Who are you in the kitchen, and who do you want to be?
From an Ayurvedic perspective, the kitchen and what happens in it, is a major indicator of the level of nourishment our bodies, minds and consciousness receive. Since food is a major building block for the physical body (besides exercise, breath body practices, sleep and massage) it is important to pay attention to what we stuff in the pie hole and with what awareness that food has been prepared.
Some of us love to be in the kitchen. We thrive, we are empowered and find joy in prepping food for ourselves and family. Others get virtually nauseated just thinking about having to cook yet another meal. We all have certain archetypes also when we think of it from the perspective of the kitchen.
Knowing your kitchen archetype gives you permission to be who you are and let’s you choose who you want to become. It creates ease. NOT knowing your kitchen archetype and thinking (likely subconsciously) it should be different creates tension in your mind and an internal struggle to be different.
Looking back at my own history and how I grew up, my Mom was the perfect housewife and cook. Whatever she touched in the kitchen turned into a culinary delight. Wonderful to receive, yet disturbing if you want to have that ability yourself but can’t seem to cultivate it..
For years, I felt uncomfortable preparing food for others and it took me years to find my own cooking style. That was troublesome when it came to having friends over for dinner, hosting a party or cooking for a partner. I grew up being the prep cook and dishwasher and hardly, if ever, given the responsibility to cook the end product. For me, that caused a lack of self confidence and disempowerment.
Being married to a chef later down the road didn’t make things any more rosy. It was only when I got divorced and found myself in a single household, that I started embracing a kitchen queen and goddess attitude. Without the fear of judgement from family members I was able to blossom in the kitchen. I found my way to healthfully and tastefully preparing meals, according to my own taste and standards. And they are different from the German traditional way my mom cooks or the french chefing my ex-husband practices. It is my own style influenced by Ayurveda, yoga and my intuition. I turned from prep cook into lead chef when it comes to my own kitchen.
When I find myself back in my Mom’s kitchen I invariably turn prep cook again which I now choose as my archetype instead feeling victimized by it. I also started experimenting with bringing in my own two cents. I purchased a sprouting device and snatched my sister’s blender. Every morning, when with family, I prepare a small glass of prana filled, green smoothie for everyone. In that sense I have chosen a kitchen inspirer archetype as I am doing something out of the ordinary for my family. Despite sarcastic remarks, which is to be expected from Germans, my family, even my Dad, willingly jugs down the healthy liquid.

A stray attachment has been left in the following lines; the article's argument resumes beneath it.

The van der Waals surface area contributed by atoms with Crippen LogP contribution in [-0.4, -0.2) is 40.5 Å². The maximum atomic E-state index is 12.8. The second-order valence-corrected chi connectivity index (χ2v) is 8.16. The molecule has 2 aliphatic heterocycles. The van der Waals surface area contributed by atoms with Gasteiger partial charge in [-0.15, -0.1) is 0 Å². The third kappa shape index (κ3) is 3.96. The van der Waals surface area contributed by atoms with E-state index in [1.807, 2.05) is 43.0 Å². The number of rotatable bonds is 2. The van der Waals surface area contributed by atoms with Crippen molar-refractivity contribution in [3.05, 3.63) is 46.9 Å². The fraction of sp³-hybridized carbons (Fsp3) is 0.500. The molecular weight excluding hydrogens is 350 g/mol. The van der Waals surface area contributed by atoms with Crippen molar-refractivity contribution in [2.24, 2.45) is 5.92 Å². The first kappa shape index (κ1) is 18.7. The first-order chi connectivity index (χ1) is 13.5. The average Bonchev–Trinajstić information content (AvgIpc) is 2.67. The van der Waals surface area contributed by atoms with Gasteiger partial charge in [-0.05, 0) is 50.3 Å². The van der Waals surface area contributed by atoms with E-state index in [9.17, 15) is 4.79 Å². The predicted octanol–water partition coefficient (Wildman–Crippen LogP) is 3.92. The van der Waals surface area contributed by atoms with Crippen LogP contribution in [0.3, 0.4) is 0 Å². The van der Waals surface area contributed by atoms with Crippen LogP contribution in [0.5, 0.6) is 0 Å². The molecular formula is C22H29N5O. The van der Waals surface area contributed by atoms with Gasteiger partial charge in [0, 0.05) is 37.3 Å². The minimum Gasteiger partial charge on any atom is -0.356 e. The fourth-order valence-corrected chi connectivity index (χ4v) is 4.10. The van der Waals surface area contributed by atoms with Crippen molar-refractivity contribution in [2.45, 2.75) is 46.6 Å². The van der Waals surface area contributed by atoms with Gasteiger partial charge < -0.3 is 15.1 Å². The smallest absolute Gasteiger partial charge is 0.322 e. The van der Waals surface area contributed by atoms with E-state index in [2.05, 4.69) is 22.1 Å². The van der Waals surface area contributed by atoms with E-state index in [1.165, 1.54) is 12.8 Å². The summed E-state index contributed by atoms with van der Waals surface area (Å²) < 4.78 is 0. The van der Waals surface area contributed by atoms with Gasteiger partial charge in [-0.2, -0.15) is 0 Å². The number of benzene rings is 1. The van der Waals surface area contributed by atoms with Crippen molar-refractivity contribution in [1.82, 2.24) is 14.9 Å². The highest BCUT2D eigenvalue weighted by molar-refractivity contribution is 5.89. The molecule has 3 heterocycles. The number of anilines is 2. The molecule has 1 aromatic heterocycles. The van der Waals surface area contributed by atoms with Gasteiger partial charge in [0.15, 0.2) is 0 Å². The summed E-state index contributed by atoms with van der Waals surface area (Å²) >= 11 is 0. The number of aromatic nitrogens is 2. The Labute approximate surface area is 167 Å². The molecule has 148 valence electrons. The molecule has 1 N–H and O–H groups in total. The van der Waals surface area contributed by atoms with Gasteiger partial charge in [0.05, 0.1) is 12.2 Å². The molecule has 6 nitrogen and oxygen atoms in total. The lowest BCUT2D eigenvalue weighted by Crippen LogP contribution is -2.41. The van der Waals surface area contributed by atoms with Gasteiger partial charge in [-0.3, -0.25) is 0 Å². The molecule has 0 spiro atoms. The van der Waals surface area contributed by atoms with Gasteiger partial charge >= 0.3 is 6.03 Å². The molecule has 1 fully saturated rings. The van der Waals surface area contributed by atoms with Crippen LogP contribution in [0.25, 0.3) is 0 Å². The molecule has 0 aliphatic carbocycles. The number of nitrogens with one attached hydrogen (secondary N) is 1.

Knowing which role I play in each environment puts me at ease and also let’s me choose consciously who I want to be. I can let go into the moment instead of arguing with myself or trying to be something I am not.
Who are you in the kitchen and who do you want to be?
Do you wanna be the …
- Kitchen goddess who owns the kitchen with an abundant, bountiful, creative, friendly energy. Allows co-creation in the kitchen. Directs in a collaborative way. Is powerful and directive but not forceful. No hierarchy.
- Kitchen Queen who is the ruler of the kitchen. Often housewifes embody this archetype. Cooks from scratch. Well organized. Has a defined flow in the work zone. Directs and completes the meal. Has all kitchen tools imaginable. Takes pride in serving a good meal, typically derives satisfaction from being the director. Empowered. Takes charge. Can be forceful in getting things done. Top down hierarchy.
- Kitchen Inspirer who has the courage to cook differently from everyone else in the household. Researches new or traditional ways of preparing food. Creative approach to cooking. Knows more than other family members about healthy eating and shares that knowledge in a non threatening way.
- Kitchen servant who is the helper. Takes orders from the kitchen queen. Does prep and clean up work. Disempowered. Does not take initiative despite being hungry. Reluctant to start cooking a meal without the queen bee being present.
- Kitchen slave who has an attitude of having to cook rather than getting to. Little joy and love goes into cooking. Views the kitchen as a never ending job. Kitchen = drudgery. Householders often feel that way.
- Kitchen trashcan who finishes off everyone’s plate. Eats leftovers right out of the fridge without warming it or creating a full meal out of it. Chooses food not primarily based on nurturing oneself but as a means to cleaning out the fridge.